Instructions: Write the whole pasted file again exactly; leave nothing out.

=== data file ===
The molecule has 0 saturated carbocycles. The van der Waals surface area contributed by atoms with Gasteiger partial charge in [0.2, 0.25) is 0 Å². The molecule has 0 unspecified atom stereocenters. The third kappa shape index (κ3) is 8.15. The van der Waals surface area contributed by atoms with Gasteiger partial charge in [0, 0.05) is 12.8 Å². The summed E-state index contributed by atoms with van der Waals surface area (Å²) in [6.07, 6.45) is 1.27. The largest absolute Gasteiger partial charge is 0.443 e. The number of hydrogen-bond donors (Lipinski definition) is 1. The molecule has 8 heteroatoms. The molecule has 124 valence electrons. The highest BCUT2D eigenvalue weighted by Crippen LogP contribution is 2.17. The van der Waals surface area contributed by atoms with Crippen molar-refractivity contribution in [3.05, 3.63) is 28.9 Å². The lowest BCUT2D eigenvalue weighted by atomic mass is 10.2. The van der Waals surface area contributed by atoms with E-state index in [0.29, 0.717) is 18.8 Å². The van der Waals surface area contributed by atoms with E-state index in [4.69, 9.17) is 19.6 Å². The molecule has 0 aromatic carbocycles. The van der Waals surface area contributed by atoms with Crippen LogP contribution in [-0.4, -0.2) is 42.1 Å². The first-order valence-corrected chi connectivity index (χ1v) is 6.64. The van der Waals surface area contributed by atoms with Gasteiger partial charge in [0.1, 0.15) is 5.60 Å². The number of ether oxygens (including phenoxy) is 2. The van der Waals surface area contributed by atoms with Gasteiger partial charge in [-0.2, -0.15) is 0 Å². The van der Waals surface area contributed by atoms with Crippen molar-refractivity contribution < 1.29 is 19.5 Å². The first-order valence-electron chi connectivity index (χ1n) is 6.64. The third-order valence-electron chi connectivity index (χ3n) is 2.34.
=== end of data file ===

The molecule has 0 saturated carbocycles. The van der Waals surface area contributed by atoms with Gasteiger partial charge in [0.2, 0.25) is 0 Å². The molecule has 0 unspecified atom stereocenters. The third kappa shape index (κ3) is 8.15. The van der Waals surface area contributed by atoms with Gasteiger partial charge in [0, 0.05) is 12.8 Å². The summed E-state index contributed by atoms with van der Waals surface area (Å²) in [6.07, 6.45) is 1.27. The largest absolute Gasteiger partial charge is 0.443 e. The number of hydrogen-bond donors (Lipinski definition) is 1. The molecule has 8 heteroatoms. The molecule has 124 valence electrons. The highest BCUT2D eigenvalue weighted by Crippen LogP contribution is 2.17. The van der Waals surface area contributed by atoms with Crippen molar-refractivity contribution in [3.05, 3.63) is 28.9 Å². The lowest BCUT2D eigenvalue weighted by atomic mass is 10.2. The van der Waals surface area contributed by atoms with E-state index in [0.29, 0.717) is 18.8 Å². The van der Waals surface area contributed by atoms with E-state index in [4.69, 9.17) is 19.6 Å². The molecule has 0 aromatic carbocycles. The van der Waals surface area contributed by atoms with Crippen LogP contribution in [-0.4, -0.2) is 42.1 Å². The first-order valence-corrected chi connectivity index (χ1v) is 6.64. The van der Waals surface area contributed by atoms with Gasteiger partial charge in [0.1, 0.15) is 5.60 Å². The number of ether oxygens (including phenoxy) is 2. The van der Waals surface area contributed by atoms with Gasteiger partial charge in [-0.2, -0.15) is 0 Å². The van der Waals surface area contributed by atoms with Crippen molar-refractivity contribution < 1.29 is 19.5 Å². The first-order valence-electron chi connectivity index (χ1n) is 6.64. The third-order valence-electron chi connectivity index (χ3n) is 2.34.